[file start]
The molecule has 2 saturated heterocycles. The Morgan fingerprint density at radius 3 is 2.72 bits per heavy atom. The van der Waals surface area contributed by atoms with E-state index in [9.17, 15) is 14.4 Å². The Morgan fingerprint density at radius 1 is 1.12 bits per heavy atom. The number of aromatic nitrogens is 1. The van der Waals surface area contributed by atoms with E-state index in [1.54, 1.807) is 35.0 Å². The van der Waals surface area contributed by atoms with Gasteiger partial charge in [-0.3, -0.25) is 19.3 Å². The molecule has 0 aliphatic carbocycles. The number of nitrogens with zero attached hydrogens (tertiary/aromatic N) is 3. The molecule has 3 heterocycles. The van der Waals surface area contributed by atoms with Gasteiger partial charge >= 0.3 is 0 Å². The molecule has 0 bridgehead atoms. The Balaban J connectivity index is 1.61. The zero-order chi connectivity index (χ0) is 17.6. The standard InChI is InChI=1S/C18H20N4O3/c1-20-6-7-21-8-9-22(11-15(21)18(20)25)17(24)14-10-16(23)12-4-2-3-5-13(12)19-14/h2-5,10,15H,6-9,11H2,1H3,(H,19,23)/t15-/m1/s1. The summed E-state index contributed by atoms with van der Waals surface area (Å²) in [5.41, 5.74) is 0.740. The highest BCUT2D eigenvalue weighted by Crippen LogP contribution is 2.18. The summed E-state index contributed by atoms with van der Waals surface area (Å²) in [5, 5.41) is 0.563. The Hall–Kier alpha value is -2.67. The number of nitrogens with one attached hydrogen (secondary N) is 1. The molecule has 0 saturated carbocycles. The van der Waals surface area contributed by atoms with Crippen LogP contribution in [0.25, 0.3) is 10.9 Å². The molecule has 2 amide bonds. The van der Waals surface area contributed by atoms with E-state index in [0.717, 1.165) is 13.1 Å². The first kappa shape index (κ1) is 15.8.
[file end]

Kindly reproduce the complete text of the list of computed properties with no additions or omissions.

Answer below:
The molecule has 2 saturated heterocycles. The Morgan fingerprint density at radius 3 is 2.72 bits per heavy atom. The van der Waals surface area contributed by atoms with E-state index in [9.17, 15) is 14.4 Å². The Morgan fingerprint density at radius 1 is 1.12 bits per heavy atom. The number of aromatic nitrogens is 1. The van der Waals surface area contributed by atoms with E-state index in [1.54, 1.807) is 35.0 Å². The van der Waals surface area contributed by atoms with Gasteiger partial charge in [-0.3, -0.25) is 19.3 Å². The molecule has 0 aliphatic carbocycles. The number of nitrogens with zero attached hydrogens (tertiary/aromatic N) is 3. The molecule has 3 heterocycles. The van der Waals surface area contributed by atoms with Gasteiger partial charge >= 0.3 is 0 Å². The molecule has 0 bridgehead atoms. The Balaban J connectivity index is 1.61. The zero-order chi connectivity index (χ0) is 17.6. The standard InChI is InChI=1S/C18H20N4O3/c1-20-6-7-21-8-9-22(11-15(21)18(20)25)17(24)14-10-16(23)12-4-2-3-5-13(12)19-14/h2-5,10,15H,6-9,11H2,1H3,(H,19,23)/t15-/m1/s1. The summed E-state index contributed by atoms with van der Waals surface area (Å²) in [5.41, 5.74) is 0.740. The highest BCUT2D eigenvalue weighted by Crippen LogP contribution is 2.18. The summed E-state index contributed by atoms with van der Waals surface area (Å²) in [5, 5.41) is 0.563. The Hall–Kier alpha value is -2.67. The number of nitrogens with one attached hydrogen (secondary N) is 1. The molecule has 0 saturated carbocycles. The van der Waals surface area contributed by atoms with Crippen LogP contribution in [0.25, 0.3) is 10.9 Å². The molecule has 2 amide bonds. The van der Waals surface area contributed by atoms with E-state index in [0.717, 1.165) is 13.1 Å². The first kappa shape index (κ1) is 15.8.